A Chinese court issued a verdict on Wednesday in the case of a gay couple seeking the right to marry, ultimately defining marriage as between a man and a woman, only. Sun Wenlin, 27, and his partner Hi Mingliang, 37, first tried to register for a marriage license in June, only to be told by an employee at a local civil affairs bureau that same-sex marriage was forbidden by law. In January, a Hunan court agreed to give the case a hearing , making it the first same-sex marriage hearing in China’s history.
“The relevant regulations and law clearly stated the subject of marriage refers to a man and a woman who meet the legal conditions of marriage,” the court wrote in an online statement made after the case, translated to English by the Los Angeles Times. “Sun Wenlin and Hu Mingliang are both men, therefore their application doesn’t comply with the marriage regulations and law. The grounds of Sun Wenlin’s and Hu Mingliang’s appeal cannot be established. In summary, the court dismissed their litigation requests according to the law.”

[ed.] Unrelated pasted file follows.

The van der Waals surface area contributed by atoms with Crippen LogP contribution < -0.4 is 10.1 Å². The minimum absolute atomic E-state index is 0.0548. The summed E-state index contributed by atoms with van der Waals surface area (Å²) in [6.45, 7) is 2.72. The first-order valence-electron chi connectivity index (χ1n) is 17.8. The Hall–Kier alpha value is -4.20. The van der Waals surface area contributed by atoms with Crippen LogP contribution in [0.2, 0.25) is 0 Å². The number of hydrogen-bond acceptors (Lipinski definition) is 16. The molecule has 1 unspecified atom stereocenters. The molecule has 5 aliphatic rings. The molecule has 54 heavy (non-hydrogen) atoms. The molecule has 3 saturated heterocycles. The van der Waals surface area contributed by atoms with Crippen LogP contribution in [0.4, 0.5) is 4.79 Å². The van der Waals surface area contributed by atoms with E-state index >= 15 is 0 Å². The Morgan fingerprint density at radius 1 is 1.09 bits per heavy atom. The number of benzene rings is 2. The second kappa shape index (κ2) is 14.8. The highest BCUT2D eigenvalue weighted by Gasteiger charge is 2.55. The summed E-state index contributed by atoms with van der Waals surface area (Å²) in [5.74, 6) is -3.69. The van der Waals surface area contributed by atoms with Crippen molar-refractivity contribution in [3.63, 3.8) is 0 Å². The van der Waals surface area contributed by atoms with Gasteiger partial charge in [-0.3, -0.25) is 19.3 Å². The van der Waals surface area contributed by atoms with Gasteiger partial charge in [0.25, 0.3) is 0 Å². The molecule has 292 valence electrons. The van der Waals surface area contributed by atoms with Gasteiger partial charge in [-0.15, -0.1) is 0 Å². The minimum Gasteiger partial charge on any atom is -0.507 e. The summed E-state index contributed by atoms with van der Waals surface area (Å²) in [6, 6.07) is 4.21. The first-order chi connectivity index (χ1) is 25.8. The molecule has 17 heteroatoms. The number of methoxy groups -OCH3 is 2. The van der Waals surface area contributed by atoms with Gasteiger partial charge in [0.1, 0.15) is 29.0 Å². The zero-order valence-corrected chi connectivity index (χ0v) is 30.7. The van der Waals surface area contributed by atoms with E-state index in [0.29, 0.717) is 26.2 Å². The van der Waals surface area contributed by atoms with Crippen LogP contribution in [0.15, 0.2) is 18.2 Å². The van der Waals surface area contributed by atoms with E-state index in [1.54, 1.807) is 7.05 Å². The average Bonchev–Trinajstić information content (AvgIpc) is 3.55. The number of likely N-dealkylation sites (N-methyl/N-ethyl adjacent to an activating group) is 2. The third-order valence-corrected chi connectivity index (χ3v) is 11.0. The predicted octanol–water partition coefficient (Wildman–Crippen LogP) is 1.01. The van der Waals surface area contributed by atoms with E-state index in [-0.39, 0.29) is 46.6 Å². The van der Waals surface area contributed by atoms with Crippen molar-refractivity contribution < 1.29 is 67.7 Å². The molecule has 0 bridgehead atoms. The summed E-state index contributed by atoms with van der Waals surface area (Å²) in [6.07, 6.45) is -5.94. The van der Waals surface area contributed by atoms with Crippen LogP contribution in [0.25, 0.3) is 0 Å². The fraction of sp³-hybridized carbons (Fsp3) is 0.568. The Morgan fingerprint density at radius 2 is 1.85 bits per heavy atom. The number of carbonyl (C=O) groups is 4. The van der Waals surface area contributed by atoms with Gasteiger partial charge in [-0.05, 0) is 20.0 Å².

In an interview with the New York Times, Sun says that he and his partner argued that Chinese marriage law does not explicitly refer to a man and a woman, but instead, a husband and wife. The bureau retorted with the fact that they are not required by law to accept the marriage applications of unqualified couples, as judged by the bureau.
“But the fact that marriage between a man and a woman is legal does not suggest that marriage between two men is illegal,” Sun said in court. “This is illogical. I asked them to name one article that explicitly bans marriage between two men, but they never answered my question directly.” Before the ruling went public, Sun told the Los Angeles Times, “If we lose the case, it’s still better than if we did nothing. If you don’t knock on the door, the door will be closed to you forever. But once you knock on the door, you can knock on it for a second and third time, and there’s a chance the door will finally open someday.”